William Adams Twayigize (Brandeis University, Boston MA)
William’s receipt of the CPF travel grant is especially poignant, because he and Chantal met during her work in Uganda. William was born in the small Central African country of Rwanda. He grew up in Kenya and until recently, resided in the USA. He received a B.A. degree in Communications and Community Development from Daystar University, Nairobi, Kenya. He also holds a Graduate Certificate in International Business from Southern New Hampshire University in NH and M.A in International Community Development and Conflict Resolution from Brandeis University in Boston, MA, both in USA.
From 2006-2009 William served for the Government of Kenya, in the Office of the President as Communication Development Policy Officer. In addition, in 2011, William was a Program On Negotiations (PON) Fellow at the Harvard School of Law. In 2012, he joined Harvard Medical School, in the Department of Global Health and Social Medicines as a Research Assistant. In 2013 He served as an African Leadership Policy Researcher and President In-Resident Attaché for the African Presidential Center at Boston University. In 2014 William worked as a Mental Health Lead Supervisor dealing with mental health issues among refugees in US, focusing on Texas refugees.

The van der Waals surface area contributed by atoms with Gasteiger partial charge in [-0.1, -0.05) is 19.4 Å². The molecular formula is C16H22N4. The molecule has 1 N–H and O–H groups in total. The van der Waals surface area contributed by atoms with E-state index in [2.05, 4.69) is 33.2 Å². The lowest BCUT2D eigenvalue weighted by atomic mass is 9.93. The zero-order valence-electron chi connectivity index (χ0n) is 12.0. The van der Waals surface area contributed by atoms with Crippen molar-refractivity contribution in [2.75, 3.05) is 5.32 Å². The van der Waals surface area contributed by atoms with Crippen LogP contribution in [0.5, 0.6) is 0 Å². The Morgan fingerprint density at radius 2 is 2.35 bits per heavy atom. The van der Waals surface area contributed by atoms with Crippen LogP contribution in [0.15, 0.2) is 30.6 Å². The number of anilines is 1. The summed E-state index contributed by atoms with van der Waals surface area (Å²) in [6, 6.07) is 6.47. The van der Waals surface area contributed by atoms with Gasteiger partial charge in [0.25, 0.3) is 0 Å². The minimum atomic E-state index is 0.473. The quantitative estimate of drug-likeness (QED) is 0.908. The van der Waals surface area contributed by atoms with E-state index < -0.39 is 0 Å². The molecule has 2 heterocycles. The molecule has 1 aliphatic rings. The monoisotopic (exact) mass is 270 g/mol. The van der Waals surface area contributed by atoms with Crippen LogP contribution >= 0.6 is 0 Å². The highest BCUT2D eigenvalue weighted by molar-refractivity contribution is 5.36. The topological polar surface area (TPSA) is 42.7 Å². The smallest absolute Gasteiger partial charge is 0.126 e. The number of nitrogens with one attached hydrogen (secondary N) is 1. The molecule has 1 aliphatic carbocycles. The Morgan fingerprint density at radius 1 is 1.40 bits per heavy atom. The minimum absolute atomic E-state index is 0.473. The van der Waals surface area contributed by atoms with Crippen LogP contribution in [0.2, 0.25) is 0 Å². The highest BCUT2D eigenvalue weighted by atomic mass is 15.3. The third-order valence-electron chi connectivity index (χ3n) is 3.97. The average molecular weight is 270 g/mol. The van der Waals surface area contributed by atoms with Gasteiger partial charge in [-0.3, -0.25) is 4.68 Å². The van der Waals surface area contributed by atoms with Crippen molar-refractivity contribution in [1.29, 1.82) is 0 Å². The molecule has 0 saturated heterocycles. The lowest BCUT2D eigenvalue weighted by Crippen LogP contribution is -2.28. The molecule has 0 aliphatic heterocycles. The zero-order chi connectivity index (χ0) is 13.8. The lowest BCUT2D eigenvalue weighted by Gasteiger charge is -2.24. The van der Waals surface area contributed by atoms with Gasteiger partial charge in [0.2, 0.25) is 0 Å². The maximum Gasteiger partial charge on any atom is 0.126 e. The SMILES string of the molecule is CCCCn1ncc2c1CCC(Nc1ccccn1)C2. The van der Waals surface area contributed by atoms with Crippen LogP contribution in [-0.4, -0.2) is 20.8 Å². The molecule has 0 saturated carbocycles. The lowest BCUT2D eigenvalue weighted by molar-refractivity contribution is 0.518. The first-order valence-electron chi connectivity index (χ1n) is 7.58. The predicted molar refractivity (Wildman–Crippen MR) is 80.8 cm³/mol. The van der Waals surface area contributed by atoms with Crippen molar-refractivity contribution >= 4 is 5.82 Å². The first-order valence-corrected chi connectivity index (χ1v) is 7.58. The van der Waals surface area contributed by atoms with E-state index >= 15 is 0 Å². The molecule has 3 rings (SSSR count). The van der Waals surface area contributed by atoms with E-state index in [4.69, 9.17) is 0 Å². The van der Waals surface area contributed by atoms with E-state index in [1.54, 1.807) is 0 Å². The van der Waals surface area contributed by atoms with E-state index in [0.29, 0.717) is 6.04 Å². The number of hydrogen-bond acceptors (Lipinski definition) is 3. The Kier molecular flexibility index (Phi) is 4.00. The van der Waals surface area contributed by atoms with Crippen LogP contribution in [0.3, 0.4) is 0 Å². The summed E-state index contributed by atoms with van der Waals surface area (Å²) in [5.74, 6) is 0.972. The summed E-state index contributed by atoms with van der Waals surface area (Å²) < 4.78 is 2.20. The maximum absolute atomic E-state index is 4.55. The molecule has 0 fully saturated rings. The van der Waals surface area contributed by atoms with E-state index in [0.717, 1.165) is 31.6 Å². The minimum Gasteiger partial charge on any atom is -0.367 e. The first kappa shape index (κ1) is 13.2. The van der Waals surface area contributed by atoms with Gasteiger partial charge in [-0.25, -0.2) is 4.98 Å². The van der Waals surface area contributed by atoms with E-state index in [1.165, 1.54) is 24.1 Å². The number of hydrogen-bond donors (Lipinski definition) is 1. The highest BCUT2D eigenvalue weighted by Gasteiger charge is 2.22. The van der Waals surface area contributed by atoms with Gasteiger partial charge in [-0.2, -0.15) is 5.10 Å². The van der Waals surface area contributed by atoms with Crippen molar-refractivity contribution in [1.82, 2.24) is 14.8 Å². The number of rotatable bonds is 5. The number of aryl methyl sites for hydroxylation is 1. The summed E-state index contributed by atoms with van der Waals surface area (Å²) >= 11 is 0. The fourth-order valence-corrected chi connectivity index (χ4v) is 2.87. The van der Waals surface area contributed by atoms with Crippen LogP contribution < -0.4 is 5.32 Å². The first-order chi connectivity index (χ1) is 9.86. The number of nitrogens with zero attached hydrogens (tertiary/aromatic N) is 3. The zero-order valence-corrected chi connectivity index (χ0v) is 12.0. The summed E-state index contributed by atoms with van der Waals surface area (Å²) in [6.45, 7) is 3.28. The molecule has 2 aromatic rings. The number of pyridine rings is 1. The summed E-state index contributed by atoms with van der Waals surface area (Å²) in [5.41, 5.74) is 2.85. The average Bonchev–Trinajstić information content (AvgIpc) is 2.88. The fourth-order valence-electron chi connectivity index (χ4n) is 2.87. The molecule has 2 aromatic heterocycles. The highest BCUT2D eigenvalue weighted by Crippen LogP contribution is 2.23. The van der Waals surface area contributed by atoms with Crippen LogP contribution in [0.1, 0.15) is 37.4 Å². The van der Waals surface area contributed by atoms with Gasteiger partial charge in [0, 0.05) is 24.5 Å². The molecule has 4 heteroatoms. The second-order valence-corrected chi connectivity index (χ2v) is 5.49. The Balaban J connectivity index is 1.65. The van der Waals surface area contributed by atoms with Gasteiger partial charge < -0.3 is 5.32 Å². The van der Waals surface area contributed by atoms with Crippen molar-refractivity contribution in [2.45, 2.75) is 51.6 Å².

In addition, William is the founder and director for both the African Youth Voice for Peace (AYOVOP-AFRIQUE) and the African Natural Resources Effective Management Institute (ANREMI). These organizations promote Community-Based Effective Management of Africa’s Natural Resources to prevent future natural resources-based conflicts in Africa and beyond. ANREMI organization encourages community members, especially women and youth to take up responsibilities to manage and make decisions on how resources are used to improve community living conditions. Furthermore, ANREMI advocates for fair natural resources management policies through academic research and publications to facilitate development partners to make informed development decisions (http://www.anremi.org).